Improving sow and piglet welfare

Published on 25 June 2011 in Food, health and wellbeing

SRUC (formerly SAC) research on birthing (farrowing) sows and newborn piglet survival has provided major contributions to improved animal welfare, economics, housing design, EU legislation and guidelines for keeping pigs. Our research was the first to identify that sows housed in restrictive systems suffer impaired welfare. It also found it is possible to breed for improved piglet survival in free farrowing systems – trials improved survival by 3% in a generation. A new free farrowing system has been developed to meets the needs of the sow, the piglet and the farmer.


Key Challenges

The use of the farrowing crate system, designed to minimise space requirements, protect piglets and make handling of sows easier, has led to a controversial welfare dilemma. The sow, during the pre-farrowing period, is highly motivated to build a nest in preparation for birth. The restrictive nature of the farrowing crate thwarts this behaviour. However, the farrowing crate, through restricting movement by the sow, provides protection for the piglets from crushing. The challenges are to improve piglet survival and to design a welfare friendly system which optimises economic performance.

Key Benefits

SRUC’s work on piglet survival and tackling controversial housing systems has key animal welfare, economic and social benefits. Pre-weaning mortality rates currently range from 16-20% - approximately two million piglets each year in the UK. Aside from the welfare issues, this represents a significant economic loss to the UK pig industry – potentially £22 million net profit a year (2010 figures). It is therefore vital to identify and avoid the causes of piglet mortality in different farrowing systems.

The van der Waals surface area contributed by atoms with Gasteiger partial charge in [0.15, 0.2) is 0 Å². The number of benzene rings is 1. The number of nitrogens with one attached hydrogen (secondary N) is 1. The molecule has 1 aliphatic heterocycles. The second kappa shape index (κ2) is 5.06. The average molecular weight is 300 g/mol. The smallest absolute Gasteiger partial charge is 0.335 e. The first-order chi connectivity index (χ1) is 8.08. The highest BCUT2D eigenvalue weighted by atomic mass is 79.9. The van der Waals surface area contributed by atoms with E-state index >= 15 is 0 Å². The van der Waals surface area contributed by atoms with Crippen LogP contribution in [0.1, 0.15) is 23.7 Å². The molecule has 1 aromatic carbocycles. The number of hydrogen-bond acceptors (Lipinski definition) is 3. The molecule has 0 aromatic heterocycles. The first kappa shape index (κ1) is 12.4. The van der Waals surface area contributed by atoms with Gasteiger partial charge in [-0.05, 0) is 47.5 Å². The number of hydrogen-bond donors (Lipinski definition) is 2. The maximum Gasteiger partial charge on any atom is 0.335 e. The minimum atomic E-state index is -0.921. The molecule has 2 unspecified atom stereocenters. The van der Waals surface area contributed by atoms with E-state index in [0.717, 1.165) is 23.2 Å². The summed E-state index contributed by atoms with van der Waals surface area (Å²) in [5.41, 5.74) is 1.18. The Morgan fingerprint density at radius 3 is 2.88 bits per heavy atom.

SRUC has investigated the causes of piglet mortality in free farrowing systems and, in collaboration with commercial breeding companies, investigated the genetics of piglet survival within such systems. The work identified that it is possible to breed for improved piglet survival in free farrowing systems and, in SRUC’s trials, piglet survival was improved by 3% within one generation. SRUC’s close collaboration with commercial breeding companies means this information is readily available to industry. If applied at a national level it could equate to 60,000 fewer piglet deaths and a potential improvement in net profit of over half a million pounds per year (2010 figures).

This research has culminated in the development of an alternative free farrowing system called PigSAFE (Piglet and Sow Alternative Farrowing Environment). Funded by Defra and in collaboration with the University of Newcastle, PigSAFE optimises the needs of the sow, piglet and the farmer.

“SRUC research found it is possible to breed for improved piglet survival in free farrowing systems – in trials, piglet survival was improved by 3% within one generation.”

Providing practical, science-based information on piglet survival, sow welfare and the issues surrounding development of farrowing systems to the industry has been an integral part of the research. This has involved farmer discussion groups, workshops, publications and online material. New scientific information has been disseminated through peer review papers and scientific European and International workshops and conferences. There is considerable interest from large retailers and farmers. Systems are currently being installed in the UK and Australia, representing the first major commercial uptake of a completely non-crate system in countries where farrowing crates are still permitted.

In addition, the success of PigSAFE to date has influenced the RSPCA Freedom Foods guideline to phase out the use of the farrowing crate.

Safe pigletsPigs enjoying the mud

Comments or Questions

Log in or register to add comments

Related Websites

Our Partners

As well as Scottish Government support, our research has been funded by Defra, the BBSRC and the European Union. Close collaborations exist with Newcastle University and Edinburgh University.

Find Out More

For more information contact Dr Emma Baxter,


Dr Emma Baxter


Food, health and wellbeing